Mind Your Own Business (School): Booth’s Art Collection

Arts contributor Ben DeMott urges you to visit Booth—not to change your major to business economics but to engage with art.


The Art Collection of the University of Chicago Booth School of Business

A forest’s ghostly prettiness first drew me to Ori Gersht’s “White Noise 01” [pictured above] and “White Noise 02.”

By Ben DeMott, Arts Contributor

At the Night Owls event on November 3, a self-described “moral philosophy major for undergrad and now grad school econ student” asked the first question to the guest lecturer Leon Wieseltier. His confession, with its weighty pause between the “and now,” amused aspiring intellectuals in the audience. His caveat “not the evil type” didn’t do much to quash giggles.

On campus, econ majors get bullied a fair amount. A winter quarter Theater[24] troupe recently put a comedic spin on Hamlet where, of course, he becomes a major in the aforementioned field and changes his name to Chad. Forced to seek refuge from snarky humanities and STEM people, econ majors stick to their business frats and consulting clubs. I’m prompting exploration of the Booth School, though, not just for econ students on the run. I know it might be truly hard for you film bros, art hoes, Marxists, and (pure) mathematicians to consider my proposal. But, hey, I’m not an academic advisor selling econ electives to third-year major-switchers out for more “useful” courses; I’m steering you, if you will, to see art.

Booth has a serious contemporary collection; there’s art everywhere. On every floor, in all the hallways, even in the stairwells, there’s photography, painting, collage, drawing, sculpture, digital art, and interactive multimedia installations. The curation bends toward internationalism—it’s even a little disorienting moving from Hyung S. Kim’s photography project on a Korean community of free-diving women fishers to Seydou Keita’s graceful portraits of Bamako citizens to Andrei Tarkovsky’s Italian vacation polaroids (Booth’s set of quiet and pretty Tarkovsky pictures, more than Letterboxd ravings, might be what convinces me to finally go for Stalker or Andrei Rublev).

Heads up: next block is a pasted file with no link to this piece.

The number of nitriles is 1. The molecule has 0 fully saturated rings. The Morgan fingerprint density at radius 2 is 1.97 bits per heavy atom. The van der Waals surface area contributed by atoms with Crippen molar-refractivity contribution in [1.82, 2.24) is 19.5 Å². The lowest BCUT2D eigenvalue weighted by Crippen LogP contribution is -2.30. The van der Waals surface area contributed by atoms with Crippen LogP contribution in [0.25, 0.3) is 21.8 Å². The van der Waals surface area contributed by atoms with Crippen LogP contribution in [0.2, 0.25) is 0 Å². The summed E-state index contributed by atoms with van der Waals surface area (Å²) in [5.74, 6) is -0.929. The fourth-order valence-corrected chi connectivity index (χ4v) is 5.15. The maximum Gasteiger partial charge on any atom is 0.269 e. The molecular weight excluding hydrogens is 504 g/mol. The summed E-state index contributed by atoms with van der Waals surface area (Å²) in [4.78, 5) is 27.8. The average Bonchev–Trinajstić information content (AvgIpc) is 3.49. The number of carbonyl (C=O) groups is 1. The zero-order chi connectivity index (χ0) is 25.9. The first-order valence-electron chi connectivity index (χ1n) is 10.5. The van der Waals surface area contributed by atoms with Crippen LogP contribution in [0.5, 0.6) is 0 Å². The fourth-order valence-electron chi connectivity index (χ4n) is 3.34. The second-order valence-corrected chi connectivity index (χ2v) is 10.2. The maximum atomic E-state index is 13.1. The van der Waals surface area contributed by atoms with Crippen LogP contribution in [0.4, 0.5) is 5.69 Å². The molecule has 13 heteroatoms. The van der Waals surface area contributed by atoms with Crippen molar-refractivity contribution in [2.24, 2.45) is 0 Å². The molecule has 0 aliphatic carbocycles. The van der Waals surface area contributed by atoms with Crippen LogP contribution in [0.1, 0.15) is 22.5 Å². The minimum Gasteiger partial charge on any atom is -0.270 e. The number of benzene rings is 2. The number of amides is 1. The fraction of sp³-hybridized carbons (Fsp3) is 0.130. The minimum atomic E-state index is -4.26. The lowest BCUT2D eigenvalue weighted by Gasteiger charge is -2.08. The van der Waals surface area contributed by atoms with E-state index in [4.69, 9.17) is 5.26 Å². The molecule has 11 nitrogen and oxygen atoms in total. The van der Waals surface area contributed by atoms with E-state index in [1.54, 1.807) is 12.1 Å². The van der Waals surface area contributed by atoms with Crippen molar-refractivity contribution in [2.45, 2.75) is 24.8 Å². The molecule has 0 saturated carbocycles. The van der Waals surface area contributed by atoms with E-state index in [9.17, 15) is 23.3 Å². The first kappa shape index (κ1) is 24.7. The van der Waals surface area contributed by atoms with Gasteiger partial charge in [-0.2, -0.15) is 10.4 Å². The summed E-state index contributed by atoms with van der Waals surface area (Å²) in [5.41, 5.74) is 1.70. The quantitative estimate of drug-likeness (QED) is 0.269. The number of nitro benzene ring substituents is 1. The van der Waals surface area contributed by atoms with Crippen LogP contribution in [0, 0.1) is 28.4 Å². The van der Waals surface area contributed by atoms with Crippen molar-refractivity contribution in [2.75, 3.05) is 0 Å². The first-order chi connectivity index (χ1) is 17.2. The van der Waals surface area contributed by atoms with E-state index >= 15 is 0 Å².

Looking at art in Booth is odd, because of both the place’s visual clutter and its working students and staff. Promotional posters with portraits of Booth faculty members get mixed up with artwork on the walls. Labels for pieces on eye level with branded classrooms cause momentary confusion…is “Credit Suisse classroom” the title of an ironic piece? Wolfgang Tillmans’s photos compete for attention with bulletin board fliers and neoliberal memes, like a “deep-fried” Milton Friedman (i.e. oversaturated image). In class or office hours, most Boothies seem too busy to acknowledge the works around them. Their discussion of analysis models and polite networking in various languages (small talk is recognizable in any tongue) serve as an odd soundtrack for an art tour. There is little in the way of curatorial assistance. Some pieces have blurbs on their placards or QR codes (when they work) linking to audio clips with a pleasant-on-the-ear, Irish-sounding guide. Fans of the Smart’s headache inducing, size-eight font descriptions will be disappointed.

If Boothies seem to be passing on deep reflection with their collection, perhaps the art has a passive effect—it might be working on Boothies as it’s lived around. For visitors, Booth offers an opportunity to approach art more casually. Away from museum norms of art viewing, you’re freed up, allowing for little epiphanies that sneak up on you. Exploring the place is simply fun. You’re often one-on-one with art, which may be a kind of business-class luxury…guilt me later. I’d like to share a couple works that have stuck with me. Maybe my favorites will spur you to find your own at Booth.

A forest’s ghostly prettiness first drew me to Ori Gersht’s White Noise 01 and White Noise 02. I thought they were paintings in the blurred, realist style of some Gerhard Richter pieces. I’d find out Gersht’s images were photographs he took on a train journey between Auschwitz and Belzec. With context, it occurred to me that this fleeting, hazy scene would have come close to the last glimpses of unbounded natural world seen by those on their way to Nazi concentration camps. In White Noise 02, a big snowwhite house in the distance, with closed doors and no homey lights in windows, evoked the apathy of Holocaust bystanders. Only the trees don’t shirk away. The artist wrote on his website: “At all times I was aware of the photographic impossibility of the subject; how could I possibly describe the indescribable, or, as Theodor Adorno once questioned, how can anyone write poetry after Auschwitz?” Gersht does not end up “describing.” He gives us little guidance. It’s on us to take the train: eyes open, never looking away, even if it’s all a blur.